To be totally honest, I’m a spring and summer girl all the way. But I kind of savor the evenings after busy fall days in a certain way that I don’t summer nights. Bowl #2 puts on some TV series or another (right now, a rewatch of How I Met Your Mother — yess) while he keeps working and I pretend to work but actually just lie prostrate under the favorite extra-nubbly throw blanket I’ve been longing for since May, nursing a cup of hot tea. We stay up too late, then spend too long talking in bed, leading to … another slow, snoozed-alarm morning, when it starts all over again.
Awhile back, when we were still in the midst of summer and spontaneity, B2 and I trekked up to New Haven for the day and visited an old haunt of his, Bar, to do a little recon on a recipe I’ve been wanting to recreate. We went for the pizza, but as it turns out, they also serve up a pretty mean salad — the one that gave rise to this version. The combination here is nothing new, so I won’t say too much more, but I thought it was a perfect fall segue salad, with the sweet spiced decadence of autumnal comfort foods, but the freshness of crunchy fruit and leafy greens for balance. It isn’t the kind of salad you order for dinner at work when you’re trying to be good, the kind where you’re thinking about protein and good fats and staying power. It’s just the fun kind, the kind on the side that’s kind of dessert hiding out in a camouflage of greens. But it’s cool, because we have like five years before it’s beach season again, right? 🙂
The first time I had burrata was just a few months ago, at this little shindig. It was served over stone fruit in a salad that inspired this one, and it blew my mind. Burrata is like a present but the present is wrapped in a present — it’s more like two cheeses in one, a thin, supple pouch of fresh mozzarella that holds soft, creamy ricotta-like curds in its hollow belly. The contrast in textures fascinated me, and since then, it’s been on my list of foods to experiment with at home.
So a week or so ago I picked up two snowy-white specimens from Murray’s Cheese to take home with me. One I cut up and tossed with penne, tomatoes, & basil for a simple but so satisfying dinner (the creamy insides melt into the best sauce!), and the other I used in this grilled peach salad, a humble take on what we had at Sensi in May. I feel like this salad embodies everything a summer salad should be — fresh and sweet, a little bit decadent, and full of vibrant yet uncomplicated flavors. Grilling the peaches lends an extra smoky sweetness to them, perfect for those few that are a little less ripe than their friends, and the bite from the arugula and the pungent balsamic glaze help balance out the richness of the peaches and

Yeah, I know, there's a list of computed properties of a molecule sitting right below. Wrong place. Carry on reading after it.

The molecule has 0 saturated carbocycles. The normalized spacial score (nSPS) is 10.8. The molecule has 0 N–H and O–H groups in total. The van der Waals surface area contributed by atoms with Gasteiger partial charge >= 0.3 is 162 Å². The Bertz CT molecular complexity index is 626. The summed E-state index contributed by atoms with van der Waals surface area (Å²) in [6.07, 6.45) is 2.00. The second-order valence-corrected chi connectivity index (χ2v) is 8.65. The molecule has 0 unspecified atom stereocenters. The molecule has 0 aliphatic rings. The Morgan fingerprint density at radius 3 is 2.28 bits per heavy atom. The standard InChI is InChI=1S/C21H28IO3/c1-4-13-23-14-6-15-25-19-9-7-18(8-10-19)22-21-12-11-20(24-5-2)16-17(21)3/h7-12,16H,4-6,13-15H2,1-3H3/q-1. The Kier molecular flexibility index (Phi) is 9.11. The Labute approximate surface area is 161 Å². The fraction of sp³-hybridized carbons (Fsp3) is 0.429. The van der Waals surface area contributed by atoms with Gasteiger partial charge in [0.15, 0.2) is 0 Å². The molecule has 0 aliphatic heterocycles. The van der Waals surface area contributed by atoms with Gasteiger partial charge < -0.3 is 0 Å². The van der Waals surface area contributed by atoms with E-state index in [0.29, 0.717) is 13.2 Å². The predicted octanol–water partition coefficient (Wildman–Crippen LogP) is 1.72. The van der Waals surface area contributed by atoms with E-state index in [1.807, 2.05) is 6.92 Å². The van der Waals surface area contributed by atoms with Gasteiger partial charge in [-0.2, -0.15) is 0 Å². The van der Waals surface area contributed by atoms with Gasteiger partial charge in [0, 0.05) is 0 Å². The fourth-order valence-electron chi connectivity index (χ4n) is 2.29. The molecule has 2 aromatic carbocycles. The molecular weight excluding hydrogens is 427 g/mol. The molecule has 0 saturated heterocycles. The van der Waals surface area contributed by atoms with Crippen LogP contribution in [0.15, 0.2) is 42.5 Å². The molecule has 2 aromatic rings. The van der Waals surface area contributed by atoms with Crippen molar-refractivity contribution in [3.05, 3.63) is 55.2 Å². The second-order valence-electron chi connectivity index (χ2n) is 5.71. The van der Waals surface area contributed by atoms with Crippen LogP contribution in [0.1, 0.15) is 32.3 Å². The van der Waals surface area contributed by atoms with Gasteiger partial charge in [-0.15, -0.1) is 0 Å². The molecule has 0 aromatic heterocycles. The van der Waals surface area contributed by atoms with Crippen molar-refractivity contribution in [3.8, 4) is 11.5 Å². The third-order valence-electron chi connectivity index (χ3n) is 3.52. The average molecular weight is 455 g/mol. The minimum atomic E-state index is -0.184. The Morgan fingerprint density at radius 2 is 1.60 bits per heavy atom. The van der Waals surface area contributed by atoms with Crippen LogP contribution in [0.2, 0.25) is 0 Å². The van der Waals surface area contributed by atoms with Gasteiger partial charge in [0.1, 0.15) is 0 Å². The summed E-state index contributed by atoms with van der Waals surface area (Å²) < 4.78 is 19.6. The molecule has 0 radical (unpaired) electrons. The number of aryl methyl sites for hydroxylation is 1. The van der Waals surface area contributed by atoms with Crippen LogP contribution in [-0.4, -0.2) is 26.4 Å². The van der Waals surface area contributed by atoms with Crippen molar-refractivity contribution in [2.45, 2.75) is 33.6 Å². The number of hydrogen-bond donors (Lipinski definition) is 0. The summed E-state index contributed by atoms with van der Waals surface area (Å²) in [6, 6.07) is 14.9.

cream burrata. To top it all off I added a little bit of caramelized onions, just because caramelized onions make everything better.
After such a long and lingering winter this year, it feels like this late, coy spring is hurtling into summer faster than I can keep up with. One moment it was snowing in April, a perpetual winter, a movie on pause, and the next it was everything at once — an 80-degree Memorial Day, violently green foliage everywhere we look, another year’s worth of friends getting illustrious degrees, my brother finishing his freshman year and coming to visit New York for the first time. A wedding venue booked (!), a date set, a trip to Vegas to celebrate some amazing friends. Our first New York lease on the cusp of expiring, an apartment move next weekend.
With the whirlwind of things that have been happening lately, this past long weekend could not have been more welcome. There were things to do, but spread out over three days instead of two, it gave us the chance to take a couple much-needed deep breaths, pump the brakes a little, and relax. We took a break from packing to watch Joss Whedon’s Much Ado About Nothing, which appealed to every sentimental whim of my English major heart; we enjoyed our favorite things about this creaky “has character” apartment in our last weekend before the move, like the green-tinged, dappled sunlight that filters lazily through our vine-covered balcony in the early afternoons. (And the in-apartment washer-dryer. We’ll miss you, world’s oldest and smallest washer and dryer. You may have been highly inefficient, you may have threatened to explode, but you were in our apartment.)
So I have this problem. Namely, it’s a shocking inability to put a salad in my mouth that is not, at the very least, just as unhealthy than a burger or a pizza or any other non-salad-y unhealthy thing that I would otherwise be eating if I weren’t eating a “healthy” salad. And then I also have this other problem — namely, a shocking inability to leave bacon out of anything and everything. (Creamed corn. Pancakes. … Chocolate chip cookies.) Put those two together and … well, you get this salad. Ta-da! Two wrongs do make a right! (Or two rights make a righter right.)